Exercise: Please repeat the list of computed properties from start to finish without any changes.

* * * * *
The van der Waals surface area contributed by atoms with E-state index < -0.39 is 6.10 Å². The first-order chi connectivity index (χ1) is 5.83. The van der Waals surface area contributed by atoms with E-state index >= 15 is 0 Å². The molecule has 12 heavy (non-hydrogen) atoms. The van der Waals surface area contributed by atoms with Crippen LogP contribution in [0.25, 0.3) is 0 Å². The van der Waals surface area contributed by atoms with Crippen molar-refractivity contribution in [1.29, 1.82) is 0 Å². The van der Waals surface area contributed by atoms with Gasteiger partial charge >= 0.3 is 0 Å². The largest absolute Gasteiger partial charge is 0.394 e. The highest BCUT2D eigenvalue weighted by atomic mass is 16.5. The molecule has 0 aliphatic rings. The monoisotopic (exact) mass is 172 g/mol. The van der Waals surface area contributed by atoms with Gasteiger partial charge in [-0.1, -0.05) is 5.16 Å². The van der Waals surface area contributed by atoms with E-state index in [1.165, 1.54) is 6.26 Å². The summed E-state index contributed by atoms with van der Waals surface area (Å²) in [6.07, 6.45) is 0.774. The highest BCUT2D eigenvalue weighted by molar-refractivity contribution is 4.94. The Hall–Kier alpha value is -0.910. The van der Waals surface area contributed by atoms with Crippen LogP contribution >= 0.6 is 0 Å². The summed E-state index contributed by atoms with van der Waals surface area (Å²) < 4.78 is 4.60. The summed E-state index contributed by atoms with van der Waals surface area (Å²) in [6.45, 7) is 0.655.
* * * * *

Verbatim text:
The van der Waals surface area contributed by atoms with E-state index < -0.39 is 6.10 Å². The first-order chi connectivity index (χ1) is 5.83. The van der Waals surface area contributed by atoms with E-state index >= 15 is 0 Å². The molecule has 12 heavy (non-hydrogen) atoms. The van der Waals surface area contributed by atoms with Crippen LogP contribution in [0.25, 0.3) is 0 Å². The van der Waals surface area contributed by atoms with Crippen molar-refractivity contribution in [1.29, 1.82) is 0 Å². The van der Waals surface area contributed by atoms with Gasteiger partial charge >= 0.3 is 0 Å². The largest absolute Gasteiger partial charge is 0.394 e. The highest BCUT2D eigenvalue weighted by atomic mass is 16.5. The molecule has 0 aliphatic rings. The monoisotopic (exact) mass is 172 g/mol. The van der Waals surface area contributed by atoms with Gasteiger partial charge in [-0.1, -0.05) is 5.16 Å². The van der Waals surface area contributed by atoms with E-state index in [1.165, 1.54) is 6.26 Å². The summed E-state index contributed by atoms with van der Waals surface area (Å²) in [6.07, 6.45) is 0.774. The highest BCUT2D eigenvalue weighted by molar-refractivity contribution is 4.94. The Hall–Kier alpha value is -0.910. The van der Waals surface area contributed by atoms with Crippen LogP contribution >= 0.6 is 0 Å². The summed E-state index contributed by atoms with van der Waals surface area (Å²) < 4.78 is 4.60. The summed E-state index contributed by atoms with van der Waals surface area (Å²) in [6.45, 7) is 0.655.